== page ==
It has also, however, been a huge blessing. My family no longer feels like second fiddle. They are to be my primary ministry, not the recipients of my leftover goods and goodies. In my mind and my ministry, they are to be foremost, not on the back burner. And true to scriptural admonition, that means my husband comes first.

My husband has shared, after much prodding from me assuring him that I could handle the truth, that he hasn't always been "just fine" with my efforts at serving and pleasing outsiders while leaving him to fend for himself. He has admitted that at times he felt slighted because I was baking a pie for the plumber, some cookies for the carpenter, or a torte for the TV repairman while leaving him to rummage through the cupboards for his own snack.

Ladies, please don't fall into the same trap I did. Our families need to come first as the recipients of our love, creativity, and handiwork. If not, you'll be left living an inverted life at the helm of a resentful brood. Trust me. It's no fun.

So how do you put your family first? Well, it starts not in the kitchen with food for the stomach but in the entirety of your home with nourishment for the soul. While food lovingly served can help minister to your loved ones, what they need most is to feel a sense of belonging - that they are wanted and welcome. For us, seeing this happen all began with a lesson from our past.

 When we were newlyweds, my husband was a youth pastor at a country church in our small central Michigan town. Todd had a detailed strategy for the kind of youth group he wanted to see emerge under his leadership at that church. The number one principle he strove to drive into the kids' hearts and minds was this: In this group we will do all we can to create an atmosphere of love. That means no cliques, no put-downs, no harsh words, no kidding! I remember it seemed like we worked for an eternity to solidify these teens from all walks of life into a unified and loyal group. Kind of hard when you have some who are athletic "jocks," some who prefer the library, and a group of giggling girls whose only interest was the latest shade of lip gloss. But what the world's system often can't do was accomplished, in time, in our youth group. They were a team, a collection of individuals that operated as one. We weren't looking for uniformity - all looking and behaving the same way - but for unity. And unity God brought. Those kids stuck up for each other and stuck together. It was a delight to behold.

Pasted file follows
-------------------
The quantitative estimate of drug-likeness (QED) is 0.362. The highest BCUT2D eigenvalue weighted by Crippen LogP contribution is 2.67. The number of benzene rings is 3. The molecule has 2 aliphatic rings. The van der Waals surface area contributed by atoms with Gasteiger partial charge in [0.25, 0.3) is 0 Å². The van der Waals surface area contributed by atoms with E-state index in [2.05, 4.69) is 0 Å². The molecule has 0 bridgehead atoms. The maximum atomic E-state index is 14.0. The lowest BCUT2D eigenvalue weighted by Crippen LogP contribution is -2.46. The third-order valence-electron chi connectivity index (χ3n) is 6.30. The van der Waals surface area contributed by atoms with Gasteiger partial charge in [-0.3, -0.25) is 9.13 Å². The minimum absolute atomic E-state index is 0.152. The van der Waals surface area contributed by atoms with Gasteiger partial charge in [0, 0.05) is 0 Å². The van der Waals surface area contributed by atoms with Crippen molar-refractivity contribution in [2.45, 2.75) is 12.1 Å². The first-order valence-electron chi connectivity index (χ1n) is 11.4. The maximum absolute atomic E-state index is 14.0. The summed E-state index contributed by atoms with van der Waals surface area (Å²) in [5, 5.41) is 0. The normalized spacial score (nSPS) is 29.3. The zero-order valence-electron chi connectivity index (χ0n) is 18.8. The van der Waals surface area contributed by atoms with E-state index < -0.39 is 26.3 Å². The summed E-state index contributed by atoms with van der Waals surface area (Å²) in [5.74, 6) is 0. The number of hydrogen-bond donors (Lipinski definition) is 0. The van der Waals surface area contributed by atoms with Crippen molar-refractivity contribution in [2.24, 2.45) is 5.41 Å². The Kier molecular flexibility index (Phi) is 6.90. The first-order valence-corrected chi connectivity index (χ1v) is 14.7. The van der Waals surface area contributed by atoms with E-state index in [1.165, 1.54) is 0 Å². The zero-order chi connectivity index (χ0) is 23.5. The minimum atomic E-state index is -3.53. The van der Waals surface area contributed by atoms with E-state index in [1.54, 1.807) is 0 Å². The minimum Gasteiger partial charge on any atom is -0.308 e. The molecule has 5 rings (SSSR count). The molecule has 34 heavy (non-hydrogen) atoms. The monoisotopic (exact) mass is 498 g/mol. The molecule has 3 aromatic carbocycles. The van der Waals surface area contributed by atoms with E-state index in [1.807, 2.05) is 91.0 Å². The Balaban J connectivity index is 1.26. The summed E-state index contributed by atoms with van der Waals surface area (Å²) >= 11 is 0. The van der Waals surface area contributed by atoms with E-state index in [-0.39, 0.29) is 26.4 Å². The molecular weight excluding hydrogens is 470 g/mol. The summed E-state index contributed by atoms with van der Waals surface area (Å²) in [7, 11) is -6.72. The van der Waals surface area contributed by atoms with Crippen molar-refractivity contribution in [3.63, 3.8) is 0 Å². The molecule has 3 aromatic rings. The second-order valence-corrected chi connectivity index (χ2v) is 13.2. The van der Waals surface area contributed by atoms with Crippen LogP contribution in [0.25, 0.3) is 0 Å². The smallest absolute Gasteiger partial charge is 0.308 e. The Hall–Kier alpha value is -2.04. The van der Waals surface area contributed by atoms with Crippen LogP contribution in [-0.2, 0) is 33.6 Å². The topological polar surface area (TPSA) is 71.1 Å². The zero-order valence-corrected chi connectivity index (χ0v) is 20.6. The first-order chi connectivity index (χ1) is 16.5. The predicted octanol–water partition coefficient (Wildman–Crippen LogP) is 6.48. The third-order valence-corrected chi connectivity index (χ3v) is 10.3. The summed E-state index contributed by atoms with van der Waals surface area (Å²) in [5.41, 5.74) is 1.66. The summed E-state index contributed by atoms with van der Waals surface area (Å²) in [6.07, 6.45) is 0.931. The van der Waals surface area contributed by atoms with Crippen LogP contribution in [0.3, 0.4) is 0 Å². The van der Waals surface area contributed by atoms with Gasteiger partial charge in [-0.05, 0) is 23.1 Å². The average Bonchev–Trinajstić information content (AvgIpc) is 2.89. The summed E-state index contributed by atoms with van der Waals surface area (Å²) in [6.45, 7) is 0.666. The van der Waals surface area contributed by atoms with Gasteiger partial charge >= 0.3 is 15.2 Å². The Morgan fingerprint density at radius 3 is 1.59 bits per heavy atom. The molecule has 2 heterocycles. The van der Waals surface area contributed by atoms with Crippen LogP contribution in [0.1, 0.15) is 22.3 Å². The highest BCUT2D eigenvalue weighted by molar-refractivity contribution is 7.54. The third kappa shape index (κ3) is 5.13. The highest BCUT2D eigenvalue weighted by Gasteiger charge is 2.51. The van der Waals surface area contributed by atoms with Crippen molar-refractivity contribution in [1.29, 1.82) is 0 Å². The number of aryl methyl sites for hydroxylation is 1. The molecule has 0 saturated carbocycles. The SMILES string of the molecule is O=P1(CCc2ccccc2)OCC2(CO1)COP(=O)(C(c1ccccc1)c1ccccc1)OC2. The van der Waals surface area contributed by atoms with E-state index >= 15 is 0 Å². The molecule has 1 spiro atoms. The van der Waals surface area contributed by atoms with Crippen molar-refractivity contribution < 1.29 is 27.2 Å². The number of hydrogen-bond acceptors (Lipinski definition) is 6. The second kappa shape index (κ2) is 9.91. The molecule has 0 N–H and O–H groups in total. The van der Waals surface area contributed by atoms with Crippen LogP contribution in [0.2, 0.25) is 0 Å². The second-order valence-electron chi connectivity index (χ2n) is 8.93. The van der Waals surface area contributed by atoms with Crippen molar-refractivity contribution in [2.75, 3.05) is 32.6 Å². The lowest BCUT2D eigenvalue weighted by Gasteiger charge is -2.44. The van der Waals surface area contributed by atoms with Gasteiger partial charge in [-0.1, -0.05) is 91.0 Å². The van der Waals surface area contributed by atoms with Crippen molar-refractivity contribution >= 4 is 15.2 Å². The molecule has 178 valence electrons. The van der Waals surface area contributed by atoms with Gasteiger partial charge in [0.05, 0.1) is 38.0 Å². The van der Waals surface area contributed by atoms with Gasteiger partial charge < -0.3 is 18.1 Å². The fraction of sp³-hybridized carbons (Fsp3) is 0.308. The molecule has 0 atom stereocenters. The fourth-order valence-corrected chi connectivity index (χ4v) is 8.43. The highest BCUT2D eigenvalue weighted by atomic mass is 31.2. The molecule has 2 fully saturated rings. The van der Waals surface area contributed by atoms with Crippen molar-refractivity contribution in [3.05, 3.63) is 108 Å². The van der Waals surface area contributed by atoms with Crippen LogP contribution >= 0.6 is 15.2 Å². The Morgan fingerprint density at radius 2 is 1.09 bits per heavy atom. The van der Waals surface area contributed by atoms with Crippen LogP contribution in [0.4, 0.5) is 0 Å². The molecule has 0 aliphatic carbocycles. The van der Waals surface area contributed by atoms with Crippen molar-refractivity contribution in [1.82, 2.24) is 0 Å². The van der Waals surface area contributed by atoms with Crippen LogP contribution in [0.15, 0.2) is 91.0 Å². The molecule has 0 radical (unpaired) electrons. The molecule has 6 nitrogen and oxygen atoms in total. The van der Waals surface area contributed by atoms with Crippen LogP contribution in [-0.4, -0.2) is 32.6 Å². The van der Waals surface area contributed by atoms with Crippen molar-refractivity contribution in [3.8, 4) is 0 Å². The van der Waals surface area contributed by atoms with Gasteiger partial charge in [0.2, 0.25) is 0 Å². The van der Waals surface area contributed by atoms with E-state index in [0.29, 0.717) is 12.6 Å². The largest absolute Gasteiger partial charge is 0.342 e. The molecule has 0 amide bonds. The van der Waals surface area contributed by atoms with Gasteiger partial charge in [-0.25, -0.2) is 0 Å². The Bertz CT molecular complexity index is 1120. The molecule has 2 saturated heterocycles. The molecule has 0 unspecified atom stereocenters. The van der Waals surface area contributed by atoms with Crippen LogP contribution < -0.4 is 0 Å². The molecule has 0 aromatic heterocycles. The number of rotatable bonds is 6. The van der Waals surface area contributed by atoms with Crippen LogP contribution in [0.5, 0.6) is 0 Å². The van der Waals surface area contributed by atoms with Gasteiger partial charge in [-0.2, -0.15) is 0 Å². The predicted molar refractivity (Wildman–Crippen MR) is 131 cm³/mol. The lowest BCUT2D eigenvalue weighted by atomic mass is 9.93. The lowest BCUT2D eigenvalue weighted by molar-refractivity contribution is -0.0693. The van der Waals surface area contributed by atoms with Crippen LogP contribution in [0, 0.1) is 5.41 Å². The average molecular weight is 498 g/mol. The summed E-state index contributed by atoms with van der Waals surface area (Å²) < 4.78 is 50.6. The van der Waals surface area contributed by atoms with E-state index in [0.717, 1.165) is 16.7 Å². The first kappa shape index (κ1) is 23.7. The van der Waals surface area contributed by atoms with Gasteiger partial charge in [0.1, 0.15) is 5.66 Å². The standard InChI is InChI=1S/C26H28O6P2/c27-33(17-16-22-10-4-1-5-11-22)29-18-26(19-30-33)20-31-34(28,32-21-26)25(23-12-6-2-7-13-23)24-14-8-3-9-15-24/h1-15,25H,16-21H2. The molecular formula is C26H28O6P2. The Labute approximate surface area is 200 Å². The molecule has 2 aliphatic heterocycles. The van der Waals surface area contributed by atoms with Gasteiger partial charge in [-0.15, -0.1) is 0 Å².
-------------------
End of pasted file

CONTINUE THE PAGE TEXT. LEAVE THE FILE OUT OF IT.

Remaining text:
Our family is diverse too. My husband is the fastidious, somewhat serious dad who likes lots of down time and is energized by being alone. I am the fun-loving and fun-instigating mom who tends to let my life get so busy I can't breathe. I am most energized by being with people. Our oldest son, eleven-year-old Mitchell, is an out-of-the-box, methodical thinker who is constantly inventing a new way to do an old thing. He is energized by using his brain. "Don't bother me now. I'm figuring!" he used to declare even as a toddler. He also is a clean freak, and we affectionately refer to him as "Neat Nick." Unfortunately, he shares a bedroom with his younger brother, "Sloppy Joe."

Our eight-year-old, Spencer, is the family clown. He plays hard, then drops whatever he is doing - literally - and moves on to the next thing. He is energized by activity and fun.

Our teenage daughter, Mackenzie, is a social creature. An "artsy-smartsy" type, she loves to sing, to create, and above all to talk - whether with her mouth or her hands, as she is fluent in American Sign Language. She is most energized by anyone who will answer back.

Throw us five together on a family vacation and what will you get? A father and son who want to go camping in the wilderness all alone, a mother and son who want to take in every sight there is to see while dashing from one activity to the next, and a teenager who doesn't care what we do as long as she can bring a friend or two along, chatting all the way. Oh my!